Modern Constitutional interpretation also divides on these lines. Currently, ‘Living Constitution’ scholars advocate a ‘spirit’-esque interpretative strategy, although one grounded in a spirit that reflects broad powers. ‘Originalist’ or ‘Textualist’ scholars advocate a more ‘letter’-based approach, arguing that the Amendment process of the Constitution necessarily forecloses broader interpretations that can be accomplished simply by passing an amendment. Originalism is a principle of interpretation that tries to discover the original meaning or intent of the Constitution. Textualism holds that a statute’s ordinary meaning should govern its interpretation, as opposed to inquiries into non-textual sources such as the intention of the legislature in passing the law, the problem it was intended to remedy, or substantive questions of the justice.

The Christian Bible references the letter and the spirit of the law in the book of ‘Romans.’ Though it is not quoted directly, the principle is applied using the words ‘spirit’ and “‘letter’ in context with the legalistic view of the Hebrew Bible. This may be the first recorded use of the phrase. In the ‘Gospel of Mark’, Pharisees are seen as people who place the letter of the law above the spirit. Thus, ‘Pharisee’ has entered the language as a pejorative for one who does so; the OED defines the word as: ‘a legalist or formalist.’ In ‘Matthew,’ Pharisees are also depicted as being lawless or corrupt; the Greek word used means ‘lawlessness,’ and the corresponding Hebrew word means ‘fraud’ or ‘injustice.’ However, the Hebrew word ‘Perushim’ from which ‘Pharisee’ is derived, actually means ‘separatists,’ referencing their focus on spiritual needs versus worldly pleasures.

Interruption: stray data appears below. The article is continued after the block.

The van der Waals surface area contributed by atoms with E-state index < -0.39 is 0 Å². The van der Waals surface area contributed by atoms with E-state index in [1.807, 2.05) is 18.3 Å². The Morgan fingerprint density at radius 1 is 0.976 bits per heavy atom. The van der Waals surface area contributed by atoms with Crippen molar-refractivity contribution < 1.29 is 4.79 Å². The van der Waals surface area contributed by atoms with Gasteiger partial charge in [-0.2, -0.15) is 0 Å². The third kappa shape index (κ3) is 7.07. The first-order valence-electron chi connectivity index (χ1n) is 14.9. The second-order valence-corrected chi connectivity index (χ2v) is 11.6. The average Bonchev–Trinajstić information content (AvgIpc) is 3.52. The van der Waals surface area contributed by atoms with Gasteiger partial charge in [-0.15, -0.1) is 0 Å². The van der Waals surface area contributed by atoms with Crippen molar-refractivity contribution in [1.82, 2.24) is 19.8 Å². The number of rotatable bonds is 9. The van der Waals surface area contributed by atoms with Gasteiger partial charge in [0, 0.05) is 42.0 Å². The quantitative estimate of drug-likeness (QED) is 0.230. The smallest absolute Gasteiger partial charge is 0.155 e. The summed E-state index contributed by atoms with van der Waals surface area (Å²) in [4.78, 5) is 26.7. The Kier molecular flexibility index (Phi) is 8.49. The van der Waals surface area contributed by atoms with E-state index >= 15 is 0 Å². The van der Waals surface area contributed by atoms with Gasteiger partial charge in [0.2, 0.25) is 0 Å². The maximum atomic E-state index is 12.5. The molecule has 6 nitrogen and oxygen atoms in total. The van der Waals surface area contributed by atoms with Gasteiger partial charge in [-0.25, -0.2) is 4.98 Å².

In the Gospels Jesus is often shown as being critical of Pharisees. He is more like the Essenes than the other Jewish groups of the time (Sadducees, Pharisees, Zealots); however, the Pharisees, like Jesus, believed in the resurrection of the dead, and in divine judgment. They advocated prayer, almsgiving and fasting as spiritual practices. The Pharisees were those who were trying to be faithful to the law given to them by God. Not all Pharisees, nor all Jews of that time, were legalistic. Though modern language has used the word Pharisee in the pejorative to describe someone who is legalistic and rigid, it is not an accurate description of all Pharisees. The argument over the ‘Spirit of the Law’ versus. the ‘Letter of the Law’ was part of early Jewish dialogue as well.